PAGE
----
16.8 miles. Our first day on Glyndwr’s Way was cool and blustery, enough so that we broke out long sleeves, hats and gloves for almost the entire day. The chill in the sir and the blown-out fireweed like seed pods were a constant reminder that summer is definitely over, and warm sunny days ate to be the exception rather than the rule.
Although the countryside doesn’t look markedly different from the Marches, the feel of this trail is definitely different. There are fewer and smaller roads, larger fields and pastures and fewer gates or stiles. It feels… not remote exactly, but less visited. We spent a significant part of the day on the moorland of the Beacon Hill commons: rolling, mostly treeless hills covered with bracken turning gold and red, yellow gorse and purple heather. The walking was nice and we made good time today; its much easier to set a consistent pace when the terrain and weather are not constantly changing.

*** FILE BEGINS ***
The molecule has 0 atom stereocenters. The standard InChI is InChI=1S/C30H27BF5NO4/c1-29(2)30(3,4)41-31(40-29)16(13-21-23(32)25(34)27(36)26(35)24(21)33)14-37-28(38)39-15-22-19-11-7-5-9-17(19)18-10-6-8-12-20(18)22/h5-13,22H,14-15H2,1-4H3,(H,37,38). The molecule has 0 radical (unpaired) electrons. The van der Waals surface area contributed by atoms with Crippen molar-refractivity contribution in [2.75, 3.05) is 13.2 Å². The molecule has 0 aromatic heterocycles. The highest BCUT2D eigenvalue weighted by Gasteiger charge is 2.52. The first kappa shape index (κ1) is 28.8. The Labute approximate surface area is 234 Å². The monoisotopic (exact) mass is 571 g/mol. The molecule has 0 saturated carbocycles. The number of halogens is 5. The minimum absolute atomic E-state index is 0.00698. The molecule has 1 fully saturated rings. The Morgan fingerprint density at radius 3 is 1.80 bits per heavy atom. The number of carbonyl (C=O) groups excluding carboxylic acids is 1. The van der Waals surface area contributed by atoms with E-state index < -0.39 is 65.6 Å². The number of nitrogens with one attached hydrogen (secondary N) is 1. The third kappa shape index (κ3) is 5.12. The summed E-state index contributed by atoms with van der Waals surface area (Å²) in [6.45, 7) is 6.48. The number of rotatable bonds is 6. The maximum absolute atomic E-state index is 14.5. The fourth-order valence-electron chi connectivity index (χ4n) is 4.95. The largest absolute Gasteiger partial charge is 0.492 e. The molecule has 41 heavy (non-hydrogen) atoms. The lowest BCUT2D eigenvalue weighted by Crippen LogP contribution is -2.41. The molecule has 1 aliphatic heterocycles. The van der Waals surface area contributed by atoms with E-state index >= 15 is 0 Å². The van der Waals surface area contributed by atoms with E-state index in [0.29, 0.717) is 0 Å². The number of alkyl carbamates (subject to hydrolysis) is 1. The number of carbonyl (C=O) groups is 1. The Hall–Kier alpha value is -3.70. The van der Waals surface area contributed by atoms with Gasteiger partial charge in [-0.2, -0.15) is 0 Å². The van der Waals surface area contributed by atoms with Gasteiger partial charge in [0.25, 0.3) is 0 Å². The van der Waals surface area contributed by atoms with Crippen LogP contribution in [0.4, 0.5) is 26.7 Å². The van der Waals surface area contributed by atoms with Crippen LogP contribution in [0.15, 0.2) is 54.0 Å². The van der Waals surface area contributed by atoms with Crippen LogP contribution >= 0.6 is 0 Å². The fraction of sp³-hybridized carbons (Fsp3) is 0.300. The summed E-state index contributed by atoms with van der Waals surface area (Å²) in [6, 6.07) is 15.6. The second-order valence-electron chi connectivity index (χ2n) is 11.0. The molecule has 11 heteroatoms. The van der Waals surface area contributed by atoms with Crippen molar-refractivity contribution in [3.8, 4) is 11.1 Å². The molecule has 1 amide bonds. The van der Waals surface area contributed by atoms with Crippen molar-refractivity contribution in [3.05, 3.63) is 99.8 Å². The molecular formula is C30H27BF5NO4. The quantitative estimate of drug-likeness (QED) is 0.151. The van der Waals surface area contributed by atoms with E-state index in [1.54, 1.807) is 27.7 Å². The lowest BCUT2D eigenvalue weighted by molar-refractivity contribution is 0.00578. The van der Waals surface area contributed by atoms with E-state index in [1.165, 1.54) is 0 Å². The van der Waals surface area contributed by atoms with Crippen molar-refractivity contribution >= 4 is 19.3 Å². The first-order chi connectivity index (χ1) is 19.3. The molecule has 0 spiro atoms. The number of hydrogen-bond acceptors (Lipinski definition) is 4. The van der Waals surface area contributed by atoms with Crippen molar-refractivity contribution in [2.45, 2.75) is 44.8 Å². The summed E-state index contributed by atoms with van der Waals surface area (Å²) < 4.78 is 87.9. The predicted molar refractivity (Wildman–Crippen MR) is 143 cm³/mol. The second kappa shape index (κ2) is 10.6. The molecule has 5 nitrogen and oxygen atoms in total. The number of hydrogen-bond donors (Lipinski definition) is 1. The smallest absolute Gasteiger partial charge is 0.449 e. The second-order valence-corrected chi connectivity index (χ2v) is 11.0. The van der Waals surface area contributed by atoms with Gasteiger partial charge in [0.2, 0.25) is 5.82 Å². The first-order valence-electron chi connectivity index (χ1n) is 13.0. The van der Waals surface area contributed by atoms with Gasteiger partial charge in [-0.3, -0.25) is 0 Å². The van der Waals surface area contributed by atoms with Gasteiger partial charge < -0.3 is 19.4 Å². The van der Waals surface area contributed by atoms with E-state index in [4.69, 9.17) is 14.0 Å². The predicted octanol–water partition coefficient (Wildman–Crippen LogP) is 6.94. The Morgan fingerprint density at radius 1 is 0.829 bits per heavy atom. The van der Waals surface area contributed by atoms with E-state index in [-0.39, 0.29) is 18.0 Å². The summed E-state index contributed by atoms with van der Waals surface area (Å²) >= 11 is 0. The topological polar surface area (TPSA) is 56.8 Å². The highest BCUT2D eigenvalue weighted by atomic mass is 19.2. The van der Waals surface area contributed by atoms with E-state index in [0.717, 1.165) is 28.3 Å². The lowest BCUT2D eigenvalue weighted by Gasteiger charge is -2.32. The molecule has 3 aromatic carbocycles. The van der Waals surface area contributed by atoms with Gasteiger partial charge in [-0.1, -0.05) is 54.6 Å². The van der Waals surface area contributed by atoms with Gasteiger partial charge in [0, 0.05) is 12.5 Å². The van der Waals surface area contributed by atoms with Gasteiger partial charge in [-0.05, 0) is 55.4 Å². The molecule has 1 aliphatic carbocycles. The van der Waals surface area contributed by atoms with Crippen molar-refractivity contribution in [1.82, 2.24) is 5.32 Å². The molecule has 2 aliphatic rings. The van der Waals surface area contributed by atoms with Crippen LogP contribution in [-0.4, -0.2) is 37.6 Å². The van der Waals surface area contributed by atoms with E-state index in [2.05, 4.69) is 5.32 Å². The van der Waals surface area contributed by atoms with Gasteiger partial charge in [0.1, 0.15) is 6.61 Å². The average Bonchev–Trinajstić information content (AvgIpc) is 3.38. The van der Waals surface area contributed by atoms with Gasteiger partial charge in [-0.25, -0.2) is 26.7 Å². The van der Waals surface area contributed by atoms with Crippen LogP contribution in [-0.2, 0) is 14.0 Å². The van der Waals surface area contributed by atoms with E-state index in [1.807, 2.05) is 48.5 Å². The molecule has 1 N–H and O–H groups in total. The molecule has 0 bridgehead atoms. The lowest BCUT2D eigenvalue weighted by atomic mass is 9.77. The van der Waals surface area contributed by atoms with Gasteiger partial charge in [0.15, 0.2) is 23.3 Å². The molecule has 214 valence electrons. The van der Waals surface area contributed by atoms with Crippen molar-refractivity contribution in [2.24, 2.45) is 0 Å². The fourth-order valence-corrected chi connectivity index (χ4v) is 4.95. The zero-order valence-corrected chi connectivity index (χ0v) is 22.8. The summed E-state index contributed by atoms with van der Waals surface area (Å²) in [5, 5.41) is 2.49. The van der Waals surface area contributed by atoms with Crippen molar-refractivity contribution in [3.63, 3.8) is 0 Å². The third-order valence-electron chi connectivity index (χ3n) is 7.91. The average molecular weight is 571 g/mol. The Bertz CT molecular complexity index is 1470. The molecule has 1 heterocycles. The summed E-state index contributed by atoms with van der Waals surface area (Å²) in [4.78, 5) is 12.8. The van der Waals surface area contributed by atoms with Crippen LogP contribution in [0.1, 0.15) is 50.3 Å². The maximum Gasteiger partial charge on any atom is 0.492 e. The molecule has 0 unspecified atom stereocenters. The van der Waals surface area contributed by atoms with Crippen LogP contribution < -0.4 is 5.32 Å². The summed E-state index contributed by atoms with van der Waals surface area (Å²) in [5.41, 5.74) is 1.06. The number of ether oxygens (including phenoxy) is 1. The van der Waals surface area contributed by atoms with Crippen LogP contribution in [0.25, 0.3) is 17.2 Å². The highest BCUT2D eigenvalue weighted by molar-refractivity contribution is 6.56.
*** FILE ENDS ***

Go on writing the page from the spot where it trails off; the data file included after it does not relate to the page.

The villages are small – very small – and pubs don’t open until late in the evening, when farmers have finished their day’s work. We were fortunate to find a place where we could not only get beds for the night, but also both breakfast and dinner. I suspect we shall have at least one night on this leg when we will be camping due to this scarcity of traveler’s accommodations.
Shari reached her sheep shit threshold today, muttering and cursing about all the things the guidebooks don’t tell you. Touching one’s boots, or even having them too close during a lunch break, is admittedly rather revolting when they’re coated with a thick layer of yellowish-green goo!